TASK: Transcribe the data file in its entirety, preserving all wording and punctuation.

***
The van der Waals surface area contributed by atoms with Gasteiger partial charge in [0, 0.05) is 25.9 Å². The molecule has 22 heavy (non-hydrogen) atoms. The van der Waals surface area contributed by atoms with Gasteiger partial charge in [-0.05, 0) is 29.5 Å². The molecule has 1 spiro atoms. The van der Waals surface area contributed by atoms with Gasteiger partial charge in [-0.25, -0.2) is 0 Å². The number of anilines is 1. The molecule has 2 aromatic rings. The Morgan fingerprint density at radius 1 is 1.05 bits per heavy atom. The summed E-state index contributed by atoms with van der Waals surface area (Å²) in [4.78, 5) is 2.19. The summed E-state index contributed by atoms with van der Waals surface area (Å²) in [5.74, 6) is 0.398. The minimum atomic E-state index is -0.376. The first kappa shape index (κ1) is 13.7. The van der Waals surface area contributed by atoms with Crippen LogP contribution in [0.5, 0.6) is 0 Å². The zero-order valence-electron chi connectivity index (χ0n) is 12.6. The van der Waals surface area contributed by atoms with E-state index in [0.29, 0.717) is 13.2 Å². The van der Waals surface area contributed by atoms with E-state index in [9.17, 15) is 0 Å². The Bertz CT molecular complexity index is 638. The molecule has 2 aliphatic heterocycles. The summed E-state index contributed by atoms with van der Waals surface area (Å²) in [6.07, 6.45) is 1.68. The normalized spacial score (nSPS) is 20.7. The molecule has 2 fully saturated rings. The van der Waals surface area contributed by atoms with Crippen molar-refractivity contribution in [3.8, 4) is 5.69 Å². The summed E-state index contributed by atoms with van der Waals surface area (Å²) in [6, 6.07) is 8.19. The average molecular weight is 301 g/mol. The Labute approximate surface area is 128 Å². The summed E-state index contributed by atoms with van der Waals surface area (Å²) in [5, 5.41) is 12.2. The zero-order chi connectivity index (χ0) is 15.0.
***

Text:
The van der Waals surface area contributed by atoms with Gasteiger partial charge in [0, 0.05) is 25.9 Å². The molecule has 22 heavy (non-hydrogen) atoms. The van der Waals surface area contributed by atoms with Gasteiger partial charge in [-0.05, 0) is 29.5 Å². The molecule has 1 spiro atoms. The van der Waals surface area contributed by atoms with Gasteiger partial charge in [-0.25, -0.2) is 0 Å². The number of anilines is 1. The molecule has 2 aromatic rings. The Morgan fingerprint density at radius 1 is 1.05 bits per heavy atom. The summed E-state index contributed by atoms with van der Waals surface area (Å²) in [4.78, 5) is 2.19. The summed E-state index contributed by atoms with van der Waals surface area (Å²) in [5.74, 6) is 0.398. The minimum atomic E-state index is -0.376. The first kappa shape index (κ1) is 13.7. The van der Waals surface area contributed by atoms with Crippen LogP contribution in [0.5, 0.6) is 0 Å². The zero-order valence-electron chi connectivity index (χ0n) is 12.6. The van der Waals surface area contributed by atoms with E-state index in [0.29, 0.717) is 13.2 Å². The van der Waals surface area contributed by atoms with E-state index in [9.17, 15) is 0 Å². The Bertz CT molecular complexity index is 638. The molecule has 2 aliphatic heterocycles. The summed E-state index contributed by atoms with van der Waals surface area (Å²) in [6.07, 6.45) is 1.68. The normalized spacial score (nSPS) is 20.7. The molecule has 2 fully saturated rings. The van der Waals surface area contributed by atoms with Crippen molar-refractivity contribution in [3.8, 4) is 5.69 Å². The summed E-state index contributed by atoms with van der Waals surface area (Å²) in [6, 6.07) is 8.19. The average molecular weight is 301 g/mol. The Labute approximate surface area is 128 Å². The summed E-state index contributed by atoms with van der Waals surface area (Å²) in [5, 5.41) is 12.2. The zero-order chi connectivity index (χ0) is 15.0.